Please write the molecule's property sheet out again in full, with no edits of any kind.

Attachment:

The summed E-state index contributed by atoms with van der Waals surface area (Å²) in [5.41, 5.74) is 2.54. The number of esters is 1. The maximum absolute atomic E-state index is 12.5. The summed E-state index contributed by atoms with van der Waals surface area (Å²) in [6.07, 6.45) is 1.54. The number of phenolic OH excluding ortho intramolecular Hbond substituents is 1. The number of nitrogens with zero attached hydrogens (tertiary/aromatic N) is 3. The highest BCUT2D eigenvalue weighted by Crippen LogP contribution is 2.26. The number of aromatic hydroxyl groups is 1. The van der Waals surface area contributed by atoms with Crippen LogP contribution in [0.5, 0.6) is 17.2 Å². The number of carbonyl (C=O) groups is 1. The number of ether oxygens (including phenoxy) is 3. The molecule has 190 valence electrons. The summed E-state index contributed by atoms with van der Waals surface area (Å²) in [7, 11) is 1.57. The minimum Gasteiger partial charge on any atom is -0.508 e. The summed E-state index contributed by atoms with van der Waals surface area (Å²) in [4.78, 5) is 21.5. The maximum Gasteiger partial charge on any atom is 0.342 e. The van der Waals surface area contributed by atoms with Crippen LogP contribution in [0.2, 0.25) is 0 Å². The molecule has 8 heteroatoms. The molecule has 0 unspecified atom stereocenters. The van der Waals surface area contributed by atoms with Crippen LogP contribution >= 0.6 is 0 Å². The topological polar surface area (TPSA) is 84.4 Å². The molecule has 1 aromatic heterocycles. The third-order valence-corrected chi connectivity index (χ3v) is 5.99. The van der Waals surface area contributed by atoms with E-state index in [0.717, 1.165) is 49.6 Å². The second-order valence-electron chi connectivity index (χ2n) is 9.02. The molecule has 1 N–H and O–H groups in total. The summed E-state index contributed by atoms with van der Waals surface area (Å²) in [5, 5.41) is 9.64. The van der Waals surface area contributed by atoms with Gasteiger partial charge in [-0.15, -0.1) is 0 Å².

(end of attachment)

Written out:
The summed E-state index contributed by atoms with van der Waals surface area (Å²) in [5.41, 5.74) is 2.54. The number of esters is 1. The maximum absolute atomic E-state index is 12.5. The summed E-state index contributed by atoms with van der Waals surface area (Å²) in [6.07, 6.45) is 1.54. The number of phenolic OH excluding ortho intramolecular Hbond substituents is 1. The number of nitrogens with zero attached hydrogens (tertiary/aromatic N) is 3. The highest BCUT2D eigenvalue weighted by Crippen LogP contribution is 2.26. The number of aromatic hydroxyl groups is 1. The van der Waals surface area contributed by atoms with Crippen LogP contribution in [0.5, 0.6) is 17.2 Å². The number of carbonyl (C=O) groups is 1. The number of ether oxygens (including phenoxy) is 3. The molecule has 190 valence electrons. The summed E-state index contributed by atoms with van der Waals surface area (Å²) in [7, 11) is 1.57. The minimum Gasteiger partial charge on any atom is -0.508 e. The summed E-state index contributed by atoms with van der Waals surface area (Å²) in [4.78, 5) is 21.5. The maximum Gasteiger partial charge on any atom is 0.342 e. The van der Waals surface area contributed by atoms with Crippen LogP contribution in [0.2, 0.25) is 0 Å². The molecule has 8 heteroatoms. The molecule has 0 unspecified atom stereocenters. The van der Waals surface area contributed by atoms with Crippen LogP contribution >= 0.6 is 0 Å². The topological polar surface area (TPSA) is 84.4 Å². The molecule has 1 aromatic heterocycles. The third-order valence-corrected chi connectivity index (χ3v) is 5.99. The van der Waals surface area contributed by atoms with E-state index in [0.717, 1.165) is 49.6 Å². The second-order valence-electron chi connectivity index (χ2n) is 9.02. The molecule has 1 N–H and O–H groups in total. The summed E-state index contributed by atoms with van der Waals surface area (Å²) in [5, 5.41) is 9.64. The van der Waals surface area contributed by atoms with Gasteiger partial charge in [-0.15, -0.1) is 0 Å².